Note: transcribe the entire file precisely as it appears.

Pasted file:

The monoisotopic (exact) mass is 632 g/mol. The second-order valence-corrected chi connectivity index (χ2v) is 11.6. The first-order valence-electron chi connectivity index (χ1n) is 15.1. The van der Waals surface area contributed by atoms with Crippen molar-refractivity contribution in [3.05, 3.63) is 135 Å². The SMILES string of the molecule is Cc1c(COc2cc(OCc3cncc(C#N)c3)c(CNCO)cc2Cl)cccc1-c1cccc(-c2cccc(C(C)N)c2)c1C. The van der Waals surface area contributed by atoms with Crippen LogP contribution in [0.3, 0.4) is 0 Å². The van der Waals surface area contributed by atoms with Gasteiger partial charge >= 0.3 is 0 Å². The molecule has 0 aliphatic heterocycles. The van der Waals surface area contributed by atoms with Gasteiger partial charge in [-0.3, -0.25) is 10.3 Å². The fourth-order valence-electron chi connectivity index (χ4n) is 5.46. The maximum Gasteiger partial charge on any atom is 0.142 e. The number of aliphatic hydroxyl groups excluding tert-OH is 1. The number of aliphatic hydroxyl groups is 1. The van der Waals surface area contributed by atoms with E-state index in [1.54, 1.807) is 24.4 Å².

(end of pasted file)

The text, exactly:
The monoisotopic (exact) mass is 632 g/mol. The second-order valence-corrected chi connectivity index (χ2v) is 11.6. The first-order valence-electron chi connectivity index (χ1n) is 15.1. The van der Waals surface area contributed by atoms with Crippen molar-refractivity contribution in [3.05, 3.63) is 135 Å². The SMILES string of the molecule is Cc1c(COc2cc(OCc3cncc(C#N)c3)c(CNCO)cc2Cl)cccc1-c1cccc(-c2cccc(C(C)N)c2)c1C. The van der Waals surface area contributed by atoms with Crippen LogP contribution in [0.3, 0.4) is 0 Å². The van der Waals surface area contributed by atoms with Gasteiger partial charge >= 0.3 is 0 Å². The molecule has 0 aliphatic heterocycles. The van der Waals surface area contributed by atoms with Gasteiger partial charge in [-0.3, -0.25) is 10.3 Å². The fourth-order valence-electron chi connectivity index (χ4n) is 5.46. The maximum Gasteiger partial charge on any atom is 0.142 e. The number of aliphatic hydroxyl groups excluding tert-OH is 1. The number of aliphatic hydroxyl groups is 1. The van der Waals surface area contributed by atoms with E-state index in [1.54, 1.807) is 24.4 Å².